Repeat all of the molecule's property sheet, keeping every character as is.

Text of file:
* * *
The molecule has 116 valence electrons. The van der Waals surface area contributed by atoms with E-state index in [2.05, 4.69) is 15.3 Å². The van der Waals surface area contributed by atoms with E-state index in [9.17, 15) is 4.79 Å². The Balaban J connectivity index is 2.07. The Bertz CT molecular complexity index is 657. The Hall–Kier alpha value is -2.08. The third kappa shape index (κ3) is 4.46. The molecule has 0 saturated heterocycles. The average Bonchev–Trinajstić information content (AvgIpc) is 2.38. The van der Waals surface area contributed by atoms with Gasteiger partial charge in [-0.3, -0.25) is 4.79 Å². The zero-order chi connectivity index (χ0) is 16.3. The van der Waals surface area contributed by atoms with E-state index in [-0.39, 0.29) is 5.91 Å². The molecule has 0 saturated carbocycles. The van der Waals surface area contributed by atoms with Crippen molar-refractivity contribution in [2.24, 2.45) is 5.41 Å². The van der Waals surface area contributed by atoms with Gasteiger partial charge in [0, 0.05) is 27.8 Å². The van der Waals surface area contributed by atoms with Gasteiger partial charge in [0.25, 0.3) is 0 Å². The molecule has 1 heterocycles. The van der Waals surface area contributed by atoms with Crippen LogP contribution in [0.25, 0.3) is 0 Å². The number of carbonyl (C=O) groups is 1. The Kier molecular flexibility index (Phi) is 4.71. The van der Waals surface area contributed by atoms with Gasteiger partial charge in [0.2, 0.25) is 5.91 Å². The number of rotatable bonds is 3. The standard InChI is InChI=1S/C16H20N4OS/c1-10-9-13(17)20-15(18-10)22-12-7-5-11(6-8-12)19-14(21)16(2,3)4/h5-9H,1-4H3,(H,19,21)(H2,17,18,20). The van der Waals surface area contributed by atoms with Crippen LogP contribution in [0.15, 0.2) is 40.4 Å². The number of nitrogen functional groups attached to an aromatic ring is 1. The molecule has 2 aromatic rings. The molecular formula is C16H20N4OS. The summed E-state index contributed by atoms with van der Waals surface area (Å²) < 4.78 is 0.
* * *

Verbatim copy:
The molecule has 116 valence electrons. The van der Waals surface area contributed by atoms with E-state index in [2.05, 4.69) is 15.3 Å². The van der Waals surface area contributed by atoms with E-state index in [9.17, 15) is 4.79 Å². The Balaban J connectivity index is 2.07. The Bertz CT molecular complexity index is 657. The Hall–Kier alpha value is -2.08. The third kappa shape index (κ3) is 4.46. The molecule has 0 saturated heterocycles. The average Bonchev–Trinajstić information content (AvgIpc) is 2.38. The van der Waals surface area contributed by atoms with Gasteiger partial charge in [-0.3, -0.25) is 4.79 Å². The zero-order chi connectivity index (χ0) is 16.3. The van der Waals surface area contributed by atoms with E-state index in [-0.39, 0.29) is 5.91 Å². The molecule has 0 saturated carbocycles. The van der Waals surface area contributed by atoms with Crippen molar-refractivity contribution in [2.24, 2.45) is 5.41 Å². The van der Waals surface area contributed by atoms with Gasteiger partial charge in [0, 0.05) is 27.8 Å². The van der Waals surface area contributed by atoms with Gasteiger partial charge in [0.25, 0.3) is 0 Å². The molecule has 1 heterocycles. The van der Waals surface area contributed by atoms with Crippen LogP contribution in [0.25, 0.3) is 0 Å². The number of carbonyl (C=O) groups is 1. The Kier molecular flexibility index (Phi) is 4.71. The van der Waals surface area contributed by atoms with Gasteiger partial charge in [0.2, 0.25) is 5.91 Å². The number of rotatable bonds is 3. The standard InChI is InChI=1S/C16H20N4OS/c1-10-9-13(17)20-15(18-10)22-12-7-5-11(6-8-12)19-14(21)16(2,3)4/h5-9H,1-4H3,(H,19,21)(H2,17,18,20). The van der Waals surface area contributed by atoms with Crippen LogP contribution in [0.15, 0.2) is 40.4 Å². The number of nitrogen functional groups attached to an aromatic ring is 1. The molecule has 2 aromatic rings. The molecular formula is C16H20N4OS. The summed E-state index contributed by atoms with van der Waals surface area (Å²) < 4.78 is 0.